Create Your Stopper

When I left for college, my Dad handed me a book and said, “read this.” The book, “Boys Will Put You On A Pedestal (so they can look up your skirt)” was written as a “Dad’s Advice for Daughters” by Philip Van Munching. So, as an 18-year old with the freedom of not living at home, I put the book aside, and it sat on my shelf for years. I never seemed to have the time to read it, yet it somehow always made the cut every time I moved.

I’m so glad it did. I recently sat down to read it and the stories, lessons and thinking shared were entertaining and enlightening (especially as the oldest of three girls and the mother to three boys).

The life lessons Philip shares are marvelous and concise. One lesson, in particular, is similar to the guidance we share with our clients: create your stopper.

Philip explains it like this:

“A stopper…is just a line that more forcefully separates where you are now (Slumpsville, USA) with where you want to be next time you’re up (which is Fat City, baby). A stopper is a way of keeping all the bad luck in the past away from the good luck you’d like to have in the future.”

He further explains that the stopper is not really luck but instead a “psychological trick you play on yourself to refocus your thinking.”

Man, did he nail it.

This is a similar approach to the one we share with our clients: the mindset shift. This approach is focused on learning to retrain your brain to look past the blocks and obstacles to see the positive and the opportunities.

Though retraining your brain takes some time, there are little things you can do right now to make the shift. For example, you can ask questions, challenging yourself to determine how true something really is (“Is this true? Or do I believe it to be true?”)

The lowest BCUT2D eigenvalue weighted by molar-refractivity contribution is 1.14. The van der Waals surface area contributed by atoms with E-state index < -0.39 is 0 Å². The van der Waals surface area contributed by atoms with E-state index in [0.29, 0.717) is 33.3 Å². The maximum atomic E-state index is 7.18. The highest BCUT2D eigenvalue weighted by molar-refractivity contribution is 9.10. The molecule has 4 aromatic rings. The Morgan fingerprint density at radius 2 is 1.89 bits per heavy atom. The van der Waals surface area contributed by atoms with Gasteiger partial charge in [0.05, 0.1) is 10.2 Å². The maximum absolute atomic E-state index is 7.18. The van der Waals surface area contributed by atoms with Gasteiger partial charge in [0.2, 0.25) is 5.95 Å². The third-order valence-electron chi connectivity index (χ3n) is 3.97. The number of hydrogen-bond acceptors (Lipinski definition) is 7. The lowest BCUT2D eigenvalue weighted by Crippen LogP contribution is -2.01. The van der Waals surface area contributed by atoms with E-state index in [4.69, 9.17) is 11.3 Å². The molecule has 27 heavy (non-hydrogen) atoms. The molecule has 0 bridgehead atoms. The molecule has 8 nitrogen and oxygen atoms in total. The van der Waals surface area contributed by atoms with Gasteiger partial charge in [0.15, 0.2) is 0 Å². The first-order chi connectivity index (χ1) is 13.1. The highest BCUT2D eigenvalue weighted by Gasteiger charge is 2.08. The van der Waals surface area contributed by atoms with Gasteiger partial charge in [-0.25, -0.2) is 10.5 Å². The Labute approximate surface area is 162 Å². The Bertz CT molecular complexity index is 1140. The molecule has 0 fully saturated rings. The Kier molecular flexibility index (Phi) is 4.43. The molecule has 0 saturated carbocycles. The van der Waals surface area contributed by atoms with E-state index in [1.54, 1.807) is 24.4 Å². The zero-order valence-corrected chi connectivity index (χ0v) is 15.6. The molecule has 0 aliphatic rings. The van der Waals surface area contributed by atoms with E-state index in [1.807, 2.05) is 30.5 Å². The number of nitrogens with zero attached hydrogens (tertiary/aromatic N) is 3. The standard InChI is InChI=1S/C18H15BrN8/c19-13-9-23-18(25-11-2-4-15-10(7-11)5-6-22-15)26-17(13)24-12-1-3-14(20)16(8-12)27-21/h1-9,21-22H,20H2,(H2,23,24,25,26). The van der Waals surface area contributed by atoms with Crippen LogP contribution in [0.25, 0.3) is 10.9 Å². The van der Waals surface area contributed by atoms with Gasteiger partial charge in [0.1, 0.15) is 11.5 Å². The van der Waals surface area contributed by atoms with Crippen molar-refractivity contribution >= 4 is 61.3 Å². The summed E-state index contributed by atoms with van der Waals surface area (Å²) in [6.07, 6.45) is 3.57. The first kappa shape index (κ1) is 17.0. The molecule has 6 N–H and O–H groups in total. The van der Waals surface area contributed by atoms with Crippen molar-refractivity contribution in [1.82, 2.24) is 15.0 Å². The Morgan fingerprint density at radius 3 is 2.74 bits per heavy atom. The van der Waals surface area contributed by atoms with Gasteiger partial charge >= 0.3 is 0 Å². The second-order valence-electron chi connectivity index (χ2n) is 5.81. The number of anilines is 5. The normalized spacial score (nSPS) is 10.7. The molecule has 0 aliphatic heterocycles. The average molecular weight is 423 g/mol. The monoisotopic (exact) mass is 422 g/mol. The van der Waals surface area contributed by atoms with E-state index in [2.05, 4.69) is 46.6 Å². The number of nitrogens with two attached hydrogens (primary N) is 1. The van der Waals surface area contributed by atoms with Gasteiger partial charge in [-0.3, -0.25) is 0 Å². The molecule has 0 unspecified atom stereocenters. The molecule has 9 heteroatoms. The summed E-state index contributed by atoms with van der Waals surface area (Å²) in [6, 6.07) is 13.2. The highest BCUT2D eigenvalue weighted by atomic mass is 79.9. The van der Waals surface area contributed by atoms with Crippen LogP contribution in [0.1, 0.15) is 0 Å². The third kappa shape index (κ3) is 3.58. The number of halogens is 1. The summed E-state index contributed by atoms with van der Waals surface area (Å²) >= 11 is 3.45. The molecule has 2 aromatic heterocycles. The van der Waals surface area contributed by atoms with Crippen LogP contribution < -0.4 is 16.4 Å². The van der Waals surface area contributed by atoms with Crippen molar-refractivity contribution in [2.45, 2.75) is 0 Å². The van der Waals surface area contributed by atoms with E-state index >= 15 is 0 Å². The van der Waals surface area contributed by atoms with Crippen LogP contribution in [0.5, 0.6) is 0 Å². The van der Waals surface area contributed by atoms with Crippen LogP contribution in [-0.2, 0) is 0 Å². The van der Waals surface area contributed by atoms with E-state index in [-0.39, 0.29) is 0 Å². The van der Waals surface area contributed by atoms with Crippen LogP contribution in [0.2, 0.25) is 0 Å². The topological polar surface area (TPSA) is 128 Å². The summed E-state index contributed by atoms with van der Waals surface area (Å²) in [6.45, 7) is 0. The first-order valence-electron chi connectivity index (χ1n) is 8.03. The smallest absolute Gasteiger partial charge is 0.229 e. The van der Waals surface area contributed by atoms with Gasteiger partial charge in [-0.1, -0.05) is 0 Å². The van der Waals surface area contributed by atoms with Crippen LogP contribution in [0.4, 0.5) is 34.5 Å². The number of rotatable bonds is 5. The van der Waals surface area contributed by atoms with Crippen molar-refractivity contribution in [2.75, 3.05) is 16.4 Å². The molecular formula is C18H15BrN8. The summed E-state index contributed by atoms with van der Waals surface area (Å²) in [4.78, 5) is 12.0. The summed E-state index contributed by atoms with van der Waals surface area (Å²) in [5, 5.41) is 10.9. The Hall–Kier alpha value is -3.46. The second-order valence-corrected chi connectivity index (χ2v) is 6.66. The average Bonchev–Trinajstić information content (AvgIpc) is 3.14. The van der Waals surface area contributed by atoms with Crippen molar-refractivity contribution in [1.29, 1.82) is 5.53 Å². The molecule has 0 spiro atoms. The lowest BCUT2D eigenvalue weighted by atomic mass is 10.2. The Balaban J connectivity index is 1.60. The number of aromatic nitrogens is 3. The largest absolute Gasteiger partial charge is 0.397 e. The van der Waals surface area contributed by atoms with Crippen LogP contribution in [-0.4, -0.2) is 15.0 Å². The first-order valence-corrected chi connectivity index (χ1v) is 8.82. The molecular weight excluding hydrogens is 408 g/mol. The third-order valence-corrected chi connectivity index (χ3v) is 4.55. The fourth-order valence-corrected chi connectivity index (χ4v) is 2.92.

You can play the “imagine game.” Ask yourself to imagine what a situation could look like if something in your approach was different. You expand your thinking and push it past your habit approach (meaning: the behaviors you typically do out of habit).

You can adopt the Stop and Notice approach, the first two words of our 5-word Mindfulness Formula, to interrupt what you normally do to be more present to see and experience things around you that you never noticed. When you do this, you can better see what’s working / what’s not working so you can move forward more informed and with intention.

So here’s the real takeaway here: whenever you find yourself faced with a challenge or situation that is frustrating, take a deep breath and draw your stopper. Whether figuratively or literally, make the decision that the past is in the past and you’re only looking forward.

Then, with the junk behind you, focus on what you want and go make it happen.

Take Action
Stop and Notice is one of the most effective ways to start to adjust your mindset because it allows you to literally see what is working and what is not working in any situation. Start with something small, like how you create your grocery shopping list. What works with your approach to creating that list? What’s not working? Then move on to larger things like how you parent (what works and what doesn’t work), how your relationship is with [spouse, friend, roommate, significant other, parents, etc.] (what works, what doesn’t work) or any other thing going on in your life.

You will become aware, which leads to the ability to use what you are now know to decide the best way to move forward.

Fat City, baby.

By Kristin Allaben

Consider reading Stop and Notice Works Everywhere

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